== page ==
Another approach to comedy that’s hard to miss in this series is prop comedy, which derives humour through the intrinsic silliness of ordinary objects used in a funny fashion. Here within the science and premise of the Ant-Man series, we see Reed’s use of prop comedy thrive and grow to its fullest potential. The internal logic of the film permits and even necessitates that the idea of what is normal be challenged and manipulated.
We see Scott use ants in the films almost as a sort of tool for various use, whether as a mode of transport from one location to another or as a weapon of subterfuge to prevent his enemies from reaching their objective. So while there might not necessarily be anything too funny about sexy gnome sculpture, the sudden use of enlargement technology turns it into an object of absurdity. The same way there’s nothing particularly interesting about a salt shaker until Hope expands it and uses it stop a criminal right in his tracks. What’s fascinating about moments like these are how Reed takes the seemingly mundane and makes them so extraordinarily amusing and hilarious.
The joke doesn’t stop with the props being used as static background gags, they work in tandem with the physical humour on screen. Part of Scott learning to become the Ant-Man is learning how to communicate with the ants around him. There is a scene in which he is at first doing well in bonding with ant until he becomes swarmed by them and suddenly erupts from the ground from bug-sized to a full grown adult. Sometimes, the films will have the size-altering technology turn the actors themselves into comedic props!
One of the more memorable instances being in Ant-Man and the Wasp when Hank’s size regulator fails while he’s sneaking around in Cassie’s high school and he has to pose as one of the little kids, notably without a hall pass. At times the films will even weave bathos, physical humour and prop comedy all into one single bit: the Thomas the Tank Engine fight scene. Scott and the insane Yellowjacket are doing some tiny fighting on Cassie’s train set when Jacket is knocked onto the tracks and just as the train is about to crash into him, the shifts perspective into life-size to reveal a lacklustre thud as an anticlimax.
What can I say? The man loves his prop comedy! Very next scene after the film intro in Ant-Man and the Wasp is Scott and Cassie playing with cupboard props and ants, and having a blast while doing it. A not so thinly veiled love letter for the director’s love of the approach.
It’s in the delivery
A big part of comedy is reliant on delivery, you can have the best lines and scripts in the world but if the punchline comes too quickly or lags behind by a hair, you could lose the audience. In the Ant-Man films, quippy dialogue and witty repartee occupy a good chunk of the film, therefore it is essential that the lines be snappy and well-written and that the delivery is on point as well.
For the most part, the actors here competently execute the lines given to them with all the active quirk and charm they can muster. No doubt, Michael Pena’s Luis and his amusing, over-explanatory and somewhat inaccurate storytelling comes to mind. The amount of energy and charisma that the man has to put into that performance should not be undersold. Play up the events too much with a voice that seems too enthusiastic, you might annoy the audience. Play it too deadpan and you may end up boring your audience. Pena manages to find just the right pitch and tone in his delivery that manages to score laughs from the audience.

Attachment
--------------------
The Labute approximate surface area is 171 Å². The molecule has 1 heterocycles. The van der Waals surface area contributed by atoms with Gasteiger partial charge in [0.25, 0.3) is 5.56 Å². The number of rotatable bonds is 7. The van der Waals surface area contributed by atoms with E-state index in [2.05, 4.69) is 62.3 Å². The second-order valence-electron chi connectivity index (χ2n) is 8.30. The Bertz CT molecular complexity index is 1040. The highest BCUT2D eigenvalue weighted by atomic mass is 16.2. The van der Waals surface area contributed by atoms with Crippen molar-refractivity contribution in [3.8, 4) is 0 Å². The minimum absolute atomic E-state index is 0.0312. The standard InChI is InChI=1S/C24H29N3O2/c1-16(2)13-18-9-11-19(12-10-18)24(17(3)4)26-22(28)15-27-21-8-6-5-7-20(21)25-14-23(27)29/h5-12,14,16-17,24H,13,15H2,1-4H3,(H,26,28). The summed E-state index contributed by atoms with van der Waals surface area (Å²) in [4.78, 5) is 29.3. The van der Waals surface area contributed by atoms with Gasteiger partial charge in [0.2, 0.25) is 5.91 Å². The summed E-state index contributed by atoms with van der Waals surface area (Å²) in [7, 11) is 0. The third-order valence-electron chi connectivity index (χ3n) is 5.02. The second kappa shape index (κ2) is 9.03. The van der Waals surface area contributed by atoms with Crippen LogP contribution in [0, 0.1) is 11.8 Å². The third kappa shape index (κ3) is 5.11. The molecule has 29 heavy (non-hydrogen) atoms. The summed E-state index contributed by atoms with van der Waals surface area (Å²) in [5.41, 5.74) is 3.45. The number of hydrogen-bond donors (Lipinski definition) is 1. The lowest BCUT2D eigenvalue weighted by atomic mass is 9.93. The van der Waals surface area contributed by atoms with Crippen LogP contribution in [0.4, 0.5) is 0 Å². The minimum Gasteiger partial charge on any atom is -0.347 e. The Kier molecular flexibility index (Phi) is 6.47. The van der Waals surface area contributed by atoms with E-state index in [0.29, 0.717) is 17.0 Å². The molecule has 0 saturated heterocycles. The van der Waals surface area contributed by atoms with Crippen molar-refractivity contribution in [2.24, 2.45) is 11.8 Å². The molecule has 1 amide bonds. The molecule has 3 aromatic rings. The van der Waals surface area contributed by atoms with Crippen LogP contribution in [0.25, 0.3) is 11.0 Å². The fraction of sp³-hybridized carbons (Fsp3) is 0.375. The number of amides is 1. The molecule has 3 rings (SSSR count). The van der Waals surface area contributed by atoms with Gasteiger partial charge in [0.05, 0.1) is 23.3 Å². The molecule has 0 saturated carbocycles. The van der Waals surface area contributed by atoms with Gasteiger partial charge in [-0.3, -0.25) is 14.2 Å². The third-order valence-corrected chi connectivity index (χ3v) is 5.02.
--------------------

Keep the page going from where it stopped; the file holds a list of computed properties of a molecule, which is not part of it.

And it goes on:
Beyond one-liners or the casual wisecrack in passing, the film also takes multiple approaches to the way dialogue between characters are set up. The Double Act is a prime example of how the films create character dynamics for comedic effect. In a scene, sketch or bit, the Double Act requires that there be an uneven relationship between the more serious or accomplished player (the straight man) and the sillier or less competent individual (the funny man).
In the first film, we see this dynamic set up quite a number of times. Sometimes, it’s with Scott being the more straightforward foil to his long-winded friend, Luis’ chatty and easily distracted personality. Then when Scott meets Hank Pym, he becomes the uninitiated funny man to Pym’s grumpy, genius level straight man. In the second film, the Double Act becomes more prevalent with a buggy suit ridden Scott and Hope as the high-flying kickass Wasp. In the Ant-Man and the Wasp, we get more moments between the two costumed heroes when they’re bantering about their past experiences or just poking fun at each other.
The Double Act also aids in making a duo and couple more endearing and iconic provided the leads have enough personality and presence to bring the performance to life. Thankfully, they did and it’s certainly solidified the both of them as one of most memorable duos in the MCU. Though not quite Abbott and Costello, I would definitely like to see the both of them as an ensemble piece in future films.
In a world where comic-book films have transcended beyond the action film subgenre, Peyton Reed’s Ant-Man films are a reminder of far they industry has come. The man has managed to carve himself a place within the realm of comic-book comedies. Between the cynical domains of Deadpool 2 and the wacky melancholy of the Guardians of the Galaxy films, is the tiny, fun, family-focused, feel good realm of Ant-Man and friends. A spot well-earned.